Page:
Last Build Date: Wed, 26 Jul 2006 10:46:54 -0600Copyright: Copyright 2007
Wed, 26 Jul 2006 10:46:54 -0600
My friend in Baghdad writes:
"This may be good politics for some, but it is very bad policy and detrimental to our efforts in Iraq. There is nothing Maliki could say other than things against Israel and stay in office. Even Jalal Talibani, the Iraqi President who is a secular Kurd, and who is almost certainly very fearful of radical Islamic movements and who is definitely pro-America and would all but certainly like to see Hezb'Allah destroyed, has denounced Israel. The #1 thing Maliki has to do in the US is convince the US public and Congress to support Iraq for another couple of years. If a sizable number of Dems boycott the speech, they may do substantial harm to what all recognize as our National interests of helping Iraq succeed."
This strikes me as just about right. It doesn't compromise our friendship with Israel to support al-Maliki, even if domestic politics requires him to engage in rhetoric that we might find unpleasant. It is America's -- and Israel's -- interest to see al-Maliki succeed. And that is true whether or not you thought the Iraq invasion was justified to begin with.
Wed, 10 May 2006 07:50:00 -0600But there is, indeed, something missing in the Democrats' message: a larger philosophical scheme to explain what the myriad smaller proposals add up to. Even in an age suspicious of grand narratives, this debilitating problem has not gone unnoticed, of course, and a whole intellectual industry has developed to provide this missing master plan. George Lakoff's recent book, "Don't Think Of An Elephant!," received a lot of attention in this category. Lakoff argued the problem was fundamentally rhetorical. Success would be had if only better linguistic frames - Broader Prosperity!, for example, or A Stronger America! - would be utilized by progressives. Now, Michael Tomasky, editor of The American Prospect, has weighed in, offering his own solution to the Democrats' dilemma in a much-noticed piece entitled "Party In Search Of A Notion." Tomasky adopts a more substantive and contrarian approach than Lakoff. But Tomasky founders on the same shoals that wrecked Lakoff. Criticizing the last forty years of progressive politics, Tomasky asserts that "the common good" is the answer to the Democrat's intellectual woes. "The common good," he says, was the animating spirit of all the great achievements of the 20th century. Tomasky goes on to say that the common good is the "moral basis of liberal governance - not justice, not equality, not rights, not diversity, not government, and not even prosperity or opportunity." But, sadly, he concludes, the common good - civic republicanism, more formally -- has lost flavor among Democrats inebriated by, well, diversity and rights and justice and equality and even prosperity and opportunity. Much of what Tomasky says in "Party In Search Of A Notion" is accurate and even useful. Interest group politics has gotten completely out of hand, and who can doubt that the cult of the unfettered individual could use a little salutary persecution? But, Tomasky, in the end, fails to pull the sword from the philosophical anvil in which the Democratic Party is stuck. A hint of this failure can be found in the fact that, as Tomasky notes, Republicans also like to invoke the "common interest." An idea broad enough to serve Reagan and LBJ just may not be deep enough to serve as a border between the two political parties. A deeper flaw in Tomasky's paean to civic republicanism can be found in his passing reference to Michael Sandel, the influential Harvard professor and small-r republican thinker, who has demonstrated that the great era of civic republicanism was ended by the New Deal and Great Society, the very historical eras most admired by Tomasky. The "common interest" is fine as a rhetorical ploy. Tomasky's "common good" won't be the Democrats' grand narrative, though. Because, its linguistic utility notwithstanding, the "common good" lacks any real substance and is incapable of doing the important work of prioritizing among (and adjudicating between) competing ideas. In the first 100 days of a new Democratic president, does the "common interest" dictate that we should first do universal health care, welfare reform, or gays in the military? We've been down that road before, and we know the baleful destination already. The failure of Tomasky is that, like Lakoff, he seems to believe that the problems facing Democrats can be fixed with only a rhetorical shift. "If only we progressive had a Frank Luntz to wordsmith for us," they would seem to say. But the Democrats' problem is far deeper; it is not that they fumble for words, but rather that they have lost their voice. A coherent political philosophy implies a certain understanding of human nature, of the proper ends of human life. Progressive politics across the world - from Britain's Labour to Germany's SDP to America's Democrats -- has no vision of a better world because these deeply philosophical foundations of left-wing politics have eroded over the last thirty years. Events like stagflation and the fall of the Soviet Union played a role in this, but, so, too, did a line of brilliant thinkers[...]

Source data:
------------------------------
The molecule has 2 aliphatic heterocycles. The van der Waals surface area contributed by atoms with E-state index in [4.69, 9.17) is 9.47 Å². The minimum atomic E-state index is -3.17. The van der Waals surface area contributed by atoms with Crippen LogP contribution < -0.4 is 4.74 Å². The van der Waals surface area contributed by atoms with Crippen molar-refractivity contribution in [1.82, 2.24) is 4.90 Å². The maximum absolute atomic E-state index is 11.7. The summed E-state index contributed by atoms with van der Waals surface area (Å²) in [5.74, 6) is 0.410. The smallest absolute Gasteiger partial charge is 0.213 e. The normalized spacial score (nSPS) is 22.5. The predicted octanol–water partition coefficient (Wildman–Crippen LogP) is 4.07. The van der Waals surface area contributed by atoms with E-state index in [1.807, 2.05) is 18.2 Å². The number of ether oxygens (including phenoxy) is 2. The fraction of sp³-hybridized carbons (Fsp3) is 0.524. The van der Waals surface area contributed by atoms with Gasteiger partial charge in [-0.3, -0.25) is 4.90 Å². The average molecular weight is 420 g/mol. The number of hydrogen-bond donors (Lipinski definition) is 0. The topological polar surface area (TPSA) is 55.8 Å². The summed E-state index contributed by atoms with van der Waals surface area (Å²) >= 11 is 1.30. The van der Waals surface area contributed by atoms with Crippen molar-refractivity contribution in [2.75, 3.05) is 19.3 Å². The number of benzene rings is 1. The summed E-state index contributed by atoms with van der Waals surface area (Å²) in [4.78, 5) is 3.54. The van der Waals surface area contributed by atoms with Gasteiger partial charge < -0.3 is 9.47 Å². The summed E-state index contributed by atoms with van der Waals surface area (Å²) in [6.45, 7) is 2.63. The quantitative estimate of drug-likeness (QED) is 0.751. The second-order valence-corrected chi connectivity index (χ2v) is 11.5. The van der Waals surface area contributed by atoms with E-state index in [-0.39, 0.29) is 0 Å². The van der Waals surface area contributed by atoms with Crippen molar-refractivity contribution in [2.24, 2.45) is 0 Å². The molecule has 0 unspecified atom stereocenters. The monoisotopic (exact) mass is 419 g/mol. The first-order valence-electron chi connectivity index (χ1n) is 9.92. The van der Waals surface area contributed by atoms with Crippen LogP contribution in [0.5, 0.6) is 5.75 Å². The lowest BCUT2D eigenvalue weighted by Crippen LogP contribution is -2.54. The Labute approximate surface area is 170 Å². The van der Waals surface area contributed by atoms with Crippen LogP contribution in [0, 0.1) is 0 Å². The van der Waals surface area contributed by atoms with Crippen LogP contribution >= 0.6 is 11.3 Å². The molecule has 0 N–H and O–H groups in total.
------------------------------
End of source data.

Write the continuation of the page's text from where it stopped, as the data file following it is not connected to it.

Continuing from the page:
Tue, 02 May 2006 06:31:54 -0600Reflecting on that evening, I was struck by the fact that no one at the party brought up illegal immigration, which is of course one form of globalization, and its lamentable effect on income distribution. After all, most economists - even redoubtable liberals like Paul Krugman -- have concluded that the vast increase in low-skilled immigration over the last forty years has depressed the wages of low-skilled citizens. There is some debate about the magnitude of immigration's effects on the labor market, but not much about the direction of that effect. But then again, I really shouldn't have been so surprised, as nearly everyone at the party was part of what the writer Michael Lind calls the overclass, educated at the best universities and earning hundreds of thousands of dollars each year. Their children attended private schools. Everyone had a fine retirement package and subsidized health care, and each was immune to the vicissitudes of middle-class economic life. From their cloistered positions, the solution to nearly all perceived problems - from globalization to crime -- is education, which was their own personal visa into the merit-obsessed overclass. For this group of people, immigration is not about inequality in America, but instead all about a cheap nanny, inexpensive lawn care, or proof of multicultural bona fides. Even to bring up the subject of immigration is to seem impolite, if not crass. This is a shame, for the most important domestic policy challenge in the 21st century is found in the labor market. Alone among industrialized nations, the United States has a massive class of unskilled workers. This unskilled workforce is being buffeted by globalization-enabled labor arbitrage, the automation of blue-collar jobs, and, yes, the arrival of millions of low-skilled laborers through illegal immigration. Tragically, this class of workers is only going to grow in the future, just as the returns to schooling will become higher than ever. Let me offer an underreported but rather shocking fact: the number of young people who graduate from high school, as opposed to receiving a GED, is declining. And, as James Heckman of the University of Chicago has shown, workers with a GED have the same economic prospects as workers who drop out of high school and never get an equivalency degree. In sum, a greater proportion of American young people are low-skilled dropouts than thirty years ago. Close to 50% of these dropouts are immigrants. Now there's a problem for the overclass to consider. America tolerates an immigration policy that adds millions of very low-skilled workers every decade, who come to this country at the expense of low-skilled native workers. Why? There is no good explanation, especially for Democrats, who like to believe that their core constituencies are the middle and lower classes of America. To be fair, there are some Democrats who acknowledge the harmful effects of illegal immigration on the incomes of native workers - workers who are already stressed by structural changes in the economy. But few Democrats clamor to limit the supply of low-skilled foreign workers. Instead, many Democrats are pushing an increased minimum wage or card-check unionization or - again - more funding for education. They argue that these policies would have a more direct effect on the incomes of lower-skilled workers. And these policies might, in fact, be sufficient to resist the effect of illegal immigration, and, in any event, all are desirable policy and should be enacted at once. But there is no political consensus for such policies, and it is difficult to imagine that the Republican-dominated Congress would even consider them. It is irresponsible to hold on to the illusion of their possibility. Immigration reform may be a second-best solution, but the first-best is out of reach, and worse outcomes are likely if we hold on to misplaced fantasies of egalitarian social policies. Besides, the growing number of low-skilled workers, sw[...]